Vera Weizmann

First Lady of Israel 1881 - 1966

Chaim and I went to this tea without an inkling that it would mark a momentous turning point in Chaim's political career and, indeed, in the fortunes of the Zionist movement.

Vera Weizmann

Public health physician, Zionist leader and life-partner of Chaim Weizmann


Lead a life intertwined with the Zionist movement's quest

When the Balfour Declaration was issued in 1917 Britain’s women did not have the right to vote or serve in Parliament. The Jewish women who helped bring about the Declaration tended to exert their influence in more subtle ways.

For instance, on ‎November 15, 1916 Emma Rothschild, widow of Nathaniel Mayer de Rothschild, the first Baron, hosted a reconciliation luncheon during which James ‎Rothschild, son of Baron Edmund Rothschild of the French branch, tried—unsuccessfully—to bridge the gap between Chaim Weizmann’s Zionist camp and the ‎anti-Zionists within the British Jewish community. (James Rothschild served in the British Army in Palestine and became an MP.)

James’ wife, Dorothy, was very much his collaborator, in ‎part because James had been temporarily sidelined by war-related injuries. She was also Chaim Weizmann’s intermediary, not just with James but also with ‎his father, Edmund. She opened up any number of doors through which Weizmann could make his case to the right people in British society.

The Balfour Declaration was addressed to Lionel Walter Rothschild. His sister-in-law Rózsika Edle (Charles Rothschild’s wife) also provided Weizmann entrée to British decision-‎making circles.

And it was thanks to Providence and Vera Weizmann that her husband, Chaim, met Charles Prestwich Scott, editor of the Manchester Guardian.

As Vera wrote towards the end of 1913:

“Chaim and I were invited to another afternoon [tea] ritual this time in the home of Mr. and Mrs. Eckhard. She was the chairman of the clinic for mothers in which I served as medical officer… Chaim and I went to this tea without an inkling that it would mark a momentous turning point in Chaim’s political career and, indeed, in the fortunes of the Zionist movement.”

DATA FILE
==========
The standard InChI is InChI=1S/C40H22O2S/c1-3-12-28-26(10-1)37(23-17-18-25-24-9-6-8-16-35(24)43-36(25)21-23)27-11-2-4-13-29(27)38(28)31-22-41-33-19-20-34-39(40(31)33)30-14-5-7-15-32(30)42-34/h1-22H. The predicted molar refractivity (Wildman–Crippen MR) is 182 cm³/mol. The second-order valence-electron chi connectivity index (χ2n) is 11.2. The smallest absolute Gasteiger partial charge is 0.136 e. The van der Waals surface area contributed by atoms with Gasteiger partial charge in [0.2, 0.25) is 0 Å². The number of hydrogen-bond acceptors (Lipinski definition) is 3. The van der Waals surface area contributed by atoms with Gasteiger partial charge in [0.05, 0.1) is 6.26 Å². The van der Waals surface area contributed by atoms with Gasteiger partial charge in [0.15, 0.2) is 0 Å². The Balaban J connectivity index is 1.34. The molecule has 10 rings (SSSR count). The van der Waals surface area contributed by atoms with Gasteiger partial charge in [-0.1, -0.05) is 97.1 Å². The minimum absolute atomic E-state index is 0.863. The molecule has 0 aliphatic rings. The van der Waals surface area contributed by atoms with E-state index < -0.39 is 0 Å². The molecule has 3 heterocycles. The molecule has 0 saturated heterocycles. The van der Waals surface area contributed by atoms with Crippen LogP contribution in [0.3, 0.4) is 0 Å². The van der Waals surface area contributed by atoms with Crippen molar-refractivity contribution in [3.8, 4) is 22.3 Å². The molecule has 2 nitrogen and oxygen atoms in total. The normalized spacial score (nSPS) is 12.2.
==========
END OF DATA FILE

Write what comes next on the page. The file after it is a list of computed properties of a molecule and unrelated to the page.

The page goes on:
C.P. Scott became a massively important champion of Zionism.

Chaim and I went to this tea without an inkling that it would mark a momentous turning point in Chaim's political career and, indeed, in the fortunes of the Zionist movement.

Vera Weizmann, 1913

Vera Chatzman

Tzarist policy required Russian Jews to live in a “Pale of Settlement.” Vera Chatzman’s family, however, was given the privilege of living in Rostov-on-Don (outside the designated territory) because her father had been conscripted into the Russian army for 25 years.

The family was comparatively well off and socially acculturated. Jewish holidays were observed and Vera’s two brothers were given some religious instruction, but Vera and her four sisters had only a rudimentary familiarity with Judaism and no Hebrew or Yiddish.

But Vera received a first-rate Russian education which included French and Latin. She graduated from the University of Geneva with a medical degree (later completing her medical studies in England).

Chaim and Vera

At the University of Geneva’s Zionist Club Vera happened to be in the audience for a lecture by a young scientist named Chaim Weizmann. Six years later, in 1906, Chaim and Vera were married in a synagogue ceremony in Germany.